GOP presidential candidate Chris Christie says rival Marco RubioMarco RubioGroups unendorse Grayson after domestic violence allegations Trump postpones Hispanic roundtable Tim Kaine backs call to boost funding for Israeli missile defense MORE doesn't have what it takes to go up against Democratic front-runner Hillary ClintonHillary Rodham ClintonMikulski to nominate Clinton in Philadelphia Clinton aide: Distracting Trump 'personally' with social media is a victory Five things Bill Clinton needs to do with his convention speech MORE, arguing she would “cut his heart out” in the general election.
“You want someone on that stage against Hillary Clinton who has been through the wars, not somebody who’s a first-term United States senator who has never had a tough race in his life,” Christie said Wednesday on the “Laura Ingraham Show.” “This guy’s been spoon-fed every victory he’s ever had in his life.”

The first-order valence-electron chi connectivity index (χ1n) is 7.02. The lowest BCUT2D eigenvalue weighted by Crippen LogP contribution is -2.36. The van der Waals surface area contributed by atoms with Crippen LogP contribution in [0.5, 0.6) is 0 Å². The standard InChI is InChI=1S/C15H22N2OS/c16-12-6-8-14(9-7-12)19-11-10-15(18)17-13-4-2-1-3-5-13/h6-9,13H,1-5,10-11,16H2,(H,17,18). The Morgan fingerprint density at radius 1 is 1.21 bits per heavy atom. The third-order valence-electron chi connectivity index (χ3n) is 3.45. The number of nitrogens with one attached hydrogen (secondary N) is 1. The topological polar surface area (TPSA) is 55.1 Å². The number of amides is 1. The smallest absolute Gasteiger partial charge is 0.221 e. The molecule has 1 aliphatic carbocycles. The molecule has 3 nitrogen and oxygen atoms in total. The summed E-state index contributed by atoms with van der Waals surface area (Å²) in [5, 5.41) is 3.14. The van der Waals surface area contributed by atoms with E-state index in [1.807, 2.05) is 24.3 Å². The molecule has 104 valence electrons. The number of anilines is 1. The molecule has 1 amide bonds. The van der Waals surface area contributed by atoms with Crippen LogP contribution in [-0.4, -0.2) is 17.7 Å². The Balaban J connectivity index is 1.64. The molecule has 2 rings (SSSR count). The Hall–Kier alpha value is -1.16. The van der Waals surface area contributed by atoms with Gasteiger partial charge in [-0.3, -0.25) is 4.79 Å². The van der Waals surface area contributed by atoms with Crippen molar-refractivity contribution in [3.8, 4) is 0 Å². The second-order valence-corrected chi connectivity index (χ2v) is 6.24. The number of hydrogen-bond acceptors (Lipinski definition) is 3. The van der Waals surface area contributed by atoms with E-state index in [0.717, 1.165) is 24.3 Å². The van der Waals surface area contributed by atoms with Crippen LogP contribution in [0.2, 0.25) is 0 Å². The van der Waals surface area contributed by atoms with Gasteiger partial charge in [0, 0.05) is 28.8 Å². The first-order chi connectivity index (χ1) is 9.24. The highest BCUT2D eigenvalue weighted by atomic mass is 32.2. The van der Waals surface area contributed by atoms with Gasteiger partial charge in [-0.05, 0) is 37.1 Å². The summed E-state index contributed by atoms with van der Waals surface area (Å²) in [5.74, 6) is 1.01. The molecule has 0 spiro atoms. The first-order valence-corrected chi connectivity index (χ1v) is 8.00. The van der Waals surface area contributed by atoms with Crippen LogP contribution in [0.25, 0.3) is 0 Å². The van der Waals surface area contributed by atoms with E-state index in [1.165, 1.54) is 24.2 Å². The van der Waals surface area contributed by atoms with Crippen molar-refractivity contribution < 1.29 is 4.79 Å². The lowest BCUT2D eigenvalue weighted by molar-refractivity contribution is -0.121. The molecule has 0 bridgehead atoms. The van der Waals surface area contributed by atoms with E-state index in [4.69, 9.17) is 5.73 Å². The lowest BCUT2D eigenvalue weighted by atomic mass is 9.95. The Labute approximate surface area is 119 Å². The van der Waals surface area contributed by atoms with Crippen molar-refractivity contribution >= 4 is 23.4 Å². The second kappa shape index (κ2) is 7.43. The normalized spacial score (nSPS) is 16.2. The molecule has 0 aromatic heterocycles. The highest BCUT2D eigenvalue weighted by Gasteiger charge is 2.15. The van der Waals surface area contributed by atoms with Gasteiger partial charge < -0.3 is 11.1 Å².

Christie said Rubio’s recent attacks against him are further evidence that he is not ready to be the Republican presidential nominee. A super-PAC supporting Rubio recently released an ad highlighting Christie’s embrace with President Obama in the aftermath Hurricane Sandy.
“This isn’t my first rodeo,” Christie said. “And if Marco Rubio thinks by putting out a couple of negative ads on me that somehow he’s going to intimidate me, it just shows how inexperienced he is, and how unprepared he is, to be our candidate against someone like Hillary Clinton.”
The rivalry between Rubio and Christie is growing as both men's poll numbers rise in New Hampshire, the crucial primary state that follows the Iowa caucuses in February.
A Public Policy Polling survey released Thursday found Donald Trump retains a commanding lead in the state, with 29 percent support. Rubio placed second, at 15 percent, while Christie came in third, at 11 percent.
Christie and other Republican primary candidates have attacked Rubio for being absent at major votes in the Senate, including deliberation over the recently passed government spending bill, which the Florida senator said he opposed.
Rubio has defended his voting record, pointing to statistics that show his attendance is in line with previous lawmakers who have run for higher office, including former Sen. Barack Obama (D-Ill.)
The GOP field will square off in the next primary debate, hosted by Fox Business Network, on Jan. 14.